The 2008 Italian Grand Prix was a memorable one for Red Bull Racing as their driver, Sebastian Vettel went down in history as the youngest driver to win a Formula One Grand Prix at the age of 21 years and 74 days. Despite the wet conditions, Vettel led the field for the best part of the race, crossing the finish line 12.5 seconds ahead of McLaren’s Heikki Kovalainen. In 2009, Rubens Barrichello of Brawn GP F1 Team took the checkered flag at the Italian Grand Prix. The 2010 Italian Grand Prix is set to take place on 10-12 September, and no doubt fans are waiting in keen anticipation to see who will be victorious this year.

AT&T Williams F1 Team

February 9, 2009 by  
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The AT&T Williams F1 team, was established by Sir Frank Williams, together with Patrick Head. It was known at that time as the Williams Grand Prix Engineering team, and has since then become one of the three top contenders in the world of Formula One. In its history of Formula One racing, the Williams Team has walked away with nine Constructor’s titles. Their first race was at the Spanish Grand Prix in 1977, with Clay Regazzoni (from Switzerland) securing the first win for the team in 1979 at the British Grand Prix. The Williams team’s 100th win was made possible by Jacques Villeneuve in 1997 at the Hungarian Grand Prix. Together with McLaren and Ferrari, the Williams team consistently features amongst the top contenders. The chassis for the Williams F1 team, always has a “FW” followed by a number, being the initials for the proud team owner, Frank Williams.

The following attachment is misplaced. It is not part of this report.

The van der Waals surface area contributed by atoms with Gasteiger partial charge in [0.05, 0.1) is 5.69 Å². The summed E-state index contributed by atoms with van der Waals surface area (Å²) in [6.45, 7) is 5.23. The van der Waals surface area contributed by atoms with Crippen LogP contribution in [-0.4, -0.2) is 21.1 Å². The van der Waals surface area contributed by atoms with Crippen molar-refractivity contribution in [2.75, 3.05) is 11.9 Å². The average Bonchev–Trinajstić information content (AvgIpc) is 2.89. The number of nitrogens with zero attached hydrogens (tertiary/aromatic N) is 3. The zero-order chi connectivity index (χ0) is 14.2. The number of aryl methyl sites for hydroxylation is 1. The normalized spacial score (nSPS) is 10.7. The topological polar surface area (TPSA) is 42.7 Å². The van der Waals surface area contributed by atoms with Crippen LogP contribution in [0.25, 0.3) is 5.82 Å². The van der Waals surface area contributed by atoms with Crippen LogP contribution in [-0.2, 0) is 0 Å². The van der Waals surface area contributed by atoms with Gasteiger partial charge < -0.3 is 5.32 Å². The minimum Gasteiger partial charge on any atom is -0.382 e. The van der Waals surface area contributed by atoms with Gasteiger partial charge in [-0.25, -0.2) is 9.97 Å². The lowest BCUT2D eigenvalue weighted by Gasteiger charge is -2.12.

Frank Williams had tried his hand in Formula One racing twice before founding Williams F1 in 1977. He previously had been running two operations, namely Walter Wolf Racing and Frank Williams Racing Cars. But it was the Williams team that brought him success. Many famous drivers have been behind the wheel of a Williams car, and to name a few: Nigel Mansell, Alain Prost, Keke Rosberg and Ayrton Senna. In 1994, Patrick Head, Frank Williams and the Williams designer, Adrian Newey, faced manslaughter charges, after the tragic and fatal accident at the San Marino Grand Prix in 1994, that took Ayrton Senna’s life. The three men were cleared of all charges in 2005.